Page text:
Spring Cleaning is for Associations, Too

Best Practices : Article

Most of us know the routine from our personal lives: as winter breaks and the warm weather appears, we get the urge to clean up a bit. We tackle that hallway closet we’ve grown somewhat afraid to open. Or we contemplate an attack on the overcrowded garage, rekindling the dream of one day getting the car back into it. Such spring cleaning efforts are important because they force us to take the time to remove clutter from our lives.

Spring cleaning projects are also highly recommended for associations. Unlike on the home front, though, the focus of associations in their seasonal cleanouts should be around content and programs, not necessarily material goods. (Although it never hurts to thin out those stacks of outdated tradeshow brochures or the giveaway bags with the association’s old logo on them.) Like many organizations, associations tend to apply strategic direction and goals on an additive basis. That is, they continually look at the challenges facing their members and their industry and create new programs and work items to address them. Most times, the group’s existing programs and activities continue as-is even while a slate of new work is introduced. While such forward planning work should always be applauded, such net-additive efforts tend to simply expand the universe of activities that require volunteer effort and staff or vendor resource. What tends to happen, then, is that either previously running activities start to get impacted by the dilution of focus and resource, or the newer activities don’t get the right traction because there are too many competing priorities.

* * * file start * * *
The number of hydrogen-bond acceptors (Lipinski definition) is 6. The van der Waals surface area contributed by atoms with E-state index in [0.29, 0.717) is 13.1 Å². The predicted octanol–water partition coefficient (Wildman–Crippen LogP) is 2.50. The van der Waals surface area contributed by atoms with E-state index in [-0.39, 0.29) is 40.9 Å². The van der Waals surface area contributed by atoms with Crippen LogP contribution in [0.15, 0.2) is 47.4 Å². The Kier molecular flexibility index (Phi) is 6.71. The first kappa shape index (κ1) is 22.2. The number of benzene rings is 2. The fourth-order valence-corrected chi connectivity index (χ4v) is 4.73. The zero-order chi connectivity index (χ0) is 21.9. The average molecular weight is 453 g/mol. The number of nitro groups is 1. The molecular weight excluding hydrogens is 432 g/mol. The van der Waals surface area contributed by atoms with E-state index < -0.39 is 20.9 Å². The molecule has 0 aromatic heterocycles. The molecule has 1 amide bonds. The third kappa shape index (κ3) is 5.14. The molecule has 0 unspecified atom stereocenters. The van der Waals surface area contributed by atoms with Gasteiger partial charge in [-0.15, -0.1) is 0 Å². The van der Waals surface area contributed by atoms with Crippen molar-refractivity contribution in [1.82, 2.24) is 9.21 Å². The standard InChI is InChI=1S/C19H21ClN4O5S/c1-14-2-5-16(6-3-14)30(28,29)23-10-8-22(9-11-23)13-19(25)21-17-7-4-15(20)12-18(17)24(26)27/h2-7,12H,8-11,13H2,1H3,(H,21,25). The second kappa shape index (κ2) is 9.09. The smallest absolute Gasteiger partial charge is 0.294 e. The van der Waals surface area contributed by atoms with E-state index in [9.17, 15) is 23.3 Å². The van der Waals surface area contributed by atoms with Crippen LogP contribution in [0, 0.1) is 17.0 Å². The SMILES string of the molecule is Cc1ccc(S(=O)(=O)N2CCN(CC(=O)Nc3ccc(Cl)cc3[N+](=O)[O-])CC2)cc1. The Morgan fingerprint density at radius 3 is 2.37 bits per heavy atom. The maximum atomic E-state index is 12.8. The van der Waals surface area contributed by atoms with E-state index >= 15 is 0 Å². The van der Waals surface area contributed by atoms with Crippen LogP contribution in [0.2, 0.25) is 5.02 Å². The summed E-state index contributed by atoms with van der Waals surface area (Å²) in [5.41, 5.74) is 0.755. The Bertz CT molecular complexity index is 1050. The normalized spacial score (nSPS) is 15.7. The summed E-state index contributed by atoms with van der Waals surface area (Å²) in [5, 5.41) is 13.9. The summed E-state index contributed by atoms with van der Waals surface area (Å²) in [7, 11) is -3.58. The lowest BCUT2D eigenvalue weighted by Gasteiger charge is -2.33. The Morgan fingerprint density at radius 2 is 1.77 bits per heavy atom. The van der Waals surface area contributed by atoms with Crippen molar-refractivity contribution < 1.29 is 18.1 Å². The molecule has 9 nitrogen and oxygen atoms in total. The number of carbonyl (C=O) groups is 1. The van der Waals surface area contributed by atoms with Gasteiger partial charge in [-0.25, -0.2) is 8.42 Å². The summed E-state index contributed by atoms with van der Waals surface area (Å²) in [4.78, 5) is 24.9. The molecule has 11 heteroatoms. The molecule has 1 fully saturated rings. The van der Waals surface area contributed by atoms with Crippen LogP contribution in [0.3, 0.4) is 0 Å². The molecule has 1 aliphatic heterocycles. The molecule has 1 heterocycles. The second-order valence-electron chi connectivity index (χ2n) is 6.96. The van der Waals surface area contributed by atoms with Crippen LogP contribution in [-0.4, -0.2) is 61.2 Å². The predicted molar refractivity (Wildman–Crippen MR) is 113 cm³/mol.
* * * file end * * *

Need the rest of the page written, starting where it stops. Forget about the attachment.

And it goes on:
So what’s the best approach for an association spring cleaning? In general, your organization shouldn’t feel the need to pull up a trash dumpster and start tossing programs into it. Instead, groups should use their spring cleaning time to sort through their programs and activities carefully, keeping the ones that deliver the most value to members or which have the most potential impact on achieving organizational goals. As for the work items that don’t meet these thresholds, it doesn’t mean they should all be thrown away. Instead, they should be examined closely in the light of day and evaluated against the organization’s current strategy and goals. Some activities can keep going as they were. Other may see their focus or approach adjusted or optimized. Some activities may be stopped if they’re clearly not adding value or, conversely, draining resource or focus away from key priorities. Perhaps most importantly, a spring cleaning effort should not introduce pressure to act. After all, just as when cleaning the garage at home, even if you don’t end up throwing anything out, there’s always value in taking everything out even just to give the garage floor a good sweeping.

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